However, I also feel that kids need time to read books they have chosen, maybe for no other reason than that the topic or the picture on the cover interests them. A fellow teacher once gave me the idea of having kids keep their “just right” books in a large Ziploc bag. They could also have 4-6 free choice books outside the bag, in their individual book box or desk. It didn’t matter what kind of books these were. The agreement during independent reading time is that they have to read from their bags first, then they can read their free choice books. This has worked quite well at keeping a balance of “just-right” books with free choice books. And it’s amazing how often those free choice books end up moving into the bags as the kids become stronger readers!
Modeling what readers do. When I tell my students that I read on Twitter that Chris Van Allsburg has a nonfiction book coming out in April, they are as excited as I am. I share author blogs with my students and videos on YouTube of authors reading their books. I bring new books into the classroom frequently, and share my excitement with my students. I love books and reading and love sharing that with my students. I try to be a constant model of what a lifelong reader does. I talk to my students about trying to navigate my way through the complicated owner’s manual on my new camera as well as how I read Pete the Cat to my dog because I was so excited to get it in the mail (and it’s one of those books that begs to be read aloud!)
I feel that bringing excitement and enthusiasm about books into your classroom will get a lot of your readers who struggle to rethink what reading means to them. When you create this culture in your classroom, even your most reluctant readers will be motivated to find a book they enjoy. The more you read aloud great books, provide time daily for students to read in class, engage your class in conversations about books, take note of your student’s interests and find books that appeal to them, and support them in creating a reading process system, the more likely you are to have readers who not only can read, but choose to read.
February 16th, 2011
In this installment of Questions & Authors, Pat Johnson, co-author of Catching Readers Before They Fall: Supporting Readers Who Struggle, K-4, talks about small groups for guided reading and how they can help students in grades 3-6 who are reading below their grade level. She offers some essentials that teachers need to remember when conducting these groups. Check back soon for more tips from Pat’s co-author, Katie Keier, on how to create in-school time for students to read, enjoy, and share books.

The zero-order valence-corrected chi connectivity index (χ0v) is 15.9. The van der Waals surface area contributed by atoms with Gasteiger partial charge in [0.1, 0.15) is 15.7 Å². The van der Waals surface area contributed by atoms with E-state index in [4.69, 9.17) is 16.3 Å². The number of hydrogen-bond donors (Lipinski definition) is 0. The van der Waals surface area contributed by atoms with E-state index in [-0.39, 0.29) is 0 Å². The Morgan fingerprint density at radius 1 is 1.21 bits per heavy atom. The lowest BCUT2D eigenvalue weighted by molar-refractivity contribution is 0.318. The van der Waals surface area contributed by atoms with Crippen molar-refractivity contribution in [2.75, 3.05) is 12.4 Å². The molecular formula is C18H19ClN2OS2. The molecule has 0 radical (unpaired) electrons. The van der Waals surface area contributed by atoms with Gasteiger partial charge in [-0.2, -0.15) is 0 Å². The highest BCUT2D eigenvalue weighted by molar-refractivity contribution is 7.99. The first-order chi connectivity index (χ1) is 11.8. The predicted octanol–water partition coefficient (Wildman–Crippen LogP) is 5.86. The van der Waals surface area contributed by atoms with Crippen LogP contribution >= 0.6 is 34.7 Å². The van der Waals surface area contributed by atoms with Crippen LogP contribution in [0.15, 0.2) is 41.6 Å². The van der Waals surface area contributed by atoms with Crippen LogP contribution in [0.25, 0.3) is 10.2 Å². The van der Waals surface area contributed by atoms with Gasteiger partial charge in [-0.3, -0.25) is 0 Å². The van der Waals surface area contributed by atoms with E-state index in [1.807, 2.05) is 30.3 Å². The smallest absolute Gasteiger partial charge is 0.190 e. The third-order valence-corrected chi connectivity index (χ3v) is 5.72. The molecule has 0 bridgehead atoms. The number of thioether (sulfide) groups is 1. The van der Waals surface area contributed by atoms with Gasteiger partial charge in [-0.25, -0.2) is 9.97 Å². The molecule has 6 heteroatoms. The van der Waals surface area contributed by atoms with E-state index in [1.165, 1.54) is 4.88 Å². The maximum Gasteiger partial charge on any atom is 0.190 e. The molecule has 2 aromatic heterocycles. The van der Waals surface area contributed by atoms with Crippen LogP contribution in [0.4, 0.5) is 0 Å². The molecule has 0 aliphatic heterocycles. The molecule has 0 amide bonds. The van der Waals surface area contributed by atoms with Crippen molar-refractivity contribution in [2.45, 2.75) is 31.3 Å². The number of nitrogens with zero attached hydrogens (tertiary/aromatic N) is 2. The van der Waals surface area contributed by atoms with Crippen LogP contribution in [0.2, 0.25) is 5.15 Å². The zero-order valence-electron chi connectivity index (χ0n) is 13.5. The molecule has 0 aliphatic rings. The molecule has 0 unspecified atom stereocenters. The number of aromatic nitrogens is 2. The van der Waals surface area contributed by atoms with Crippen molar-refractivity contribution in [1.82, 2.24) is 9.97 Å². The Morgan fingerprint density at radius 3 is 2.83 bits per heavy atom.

A common problem for students in grades 3-6 who are struggling putting a reading process system together is that they are often in books that are too hard for them. In order to avoid giving them “baby books,” they end up in novel unit groups and teachers try to pull them along with the other students. When the text is too difficult, the struggling reader expends all his energies figuring out the words and thus comprehension suffers. These readers often practice “fake reading” as they only pretend to look like they are engaged in these chapter books. We would suggest letting them participate in these chapter book literature circle discussions after they have listened to the book on a CD or allowing another student, parent, or volunteer to read the text to them. Then, in combination with that, these students participate in guided reading lessons with text that is more appropriate to their reading levels. Students in grades 3-6 who are still considered below grade level need some very focused teaching. Guided reading small group gatherings are the perfect place for this.
Here are a few essential elements that help make the teaching in small groups effective for these students:
- Use short text
- Keep meaning-making at the forefront
- Plan in ways that help you tailor the lesson to the specific needs of the group
- Allow talk time as you encourage students to negotiate the meaning of the text beyond the literal level and actually teach talking behaviors to maximize comprehension